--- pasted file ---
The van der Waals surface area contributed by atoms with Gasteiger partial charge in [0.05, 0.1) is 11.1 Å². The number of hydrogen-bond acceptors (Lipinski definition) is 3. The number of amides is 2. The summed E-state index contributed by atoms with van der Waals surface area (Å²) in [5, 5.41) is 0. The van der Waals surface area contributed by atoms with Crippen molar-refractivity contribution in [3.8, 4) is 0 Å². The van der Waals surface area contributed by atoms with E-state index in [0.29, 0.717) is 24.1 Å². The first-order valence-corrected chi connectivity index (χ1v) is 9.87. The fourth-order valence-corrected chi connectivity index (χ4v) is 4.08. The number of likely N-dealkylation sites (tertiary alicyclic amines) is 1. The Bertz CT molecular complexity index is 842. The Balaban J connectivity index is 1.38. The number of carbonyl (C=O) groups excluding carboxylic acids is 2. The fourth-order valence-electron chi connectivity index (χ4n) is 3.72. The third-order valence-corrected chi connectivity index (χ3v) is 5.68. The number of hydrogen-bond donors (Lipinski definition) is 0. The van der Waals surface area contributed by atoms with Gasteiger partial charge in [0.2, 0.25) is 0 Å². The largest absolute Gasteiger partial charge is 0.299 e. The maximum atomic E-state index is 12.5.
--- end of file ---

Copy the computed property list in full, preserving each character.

The van der Waals surface area contributed by atoms with Gasteiger partial charge in [0.05, 0.1) is 11.1 Å². The number of hydrogen-bond acceptors (Lipinski definition) is 3. The number of amides is 2. The summed E-state index contributed by atoms with van der Waals surface area (Å²) in [5, 5.41) is 0. The van der Waals surface area contributed by atoms with Crippen molar-refractivity contribution in [3.8, 4) is 0 Å². The van der Waals surface area contributed by atoms with E-state index in [0.29, 0.717) is 24.1 Å². The first-order valence-corrected chi connectivity index (χ1v) is 9.87. The fourth-order valence-corrected chi connectivity index (χ4v) is 4.08. The number of likely N-dealkylation sites (tertiary alicyclic amines) is 1. The Bertz CT molecular complexity index is 842. The Balaban J connectivity index is 1.38. The number of carbonyl (C=O) groups excluding carboxylic acids is 2. The fourth-order valence-electron chi connectivity index (χ4n) is 3.72. The third-order valence-corrected chi connectivity index (χ3v) is 5.68. The number of hydrogen-bond donors (Lipinski definition) is 0. The van der Waals surface area contributed by atoms with Gasteiger partial charge in [0.2, 0.25) is 0 Å². The largest absolute Gasteiger partial charge is 0.299 e. The maximum atomic E-state index is 12.5.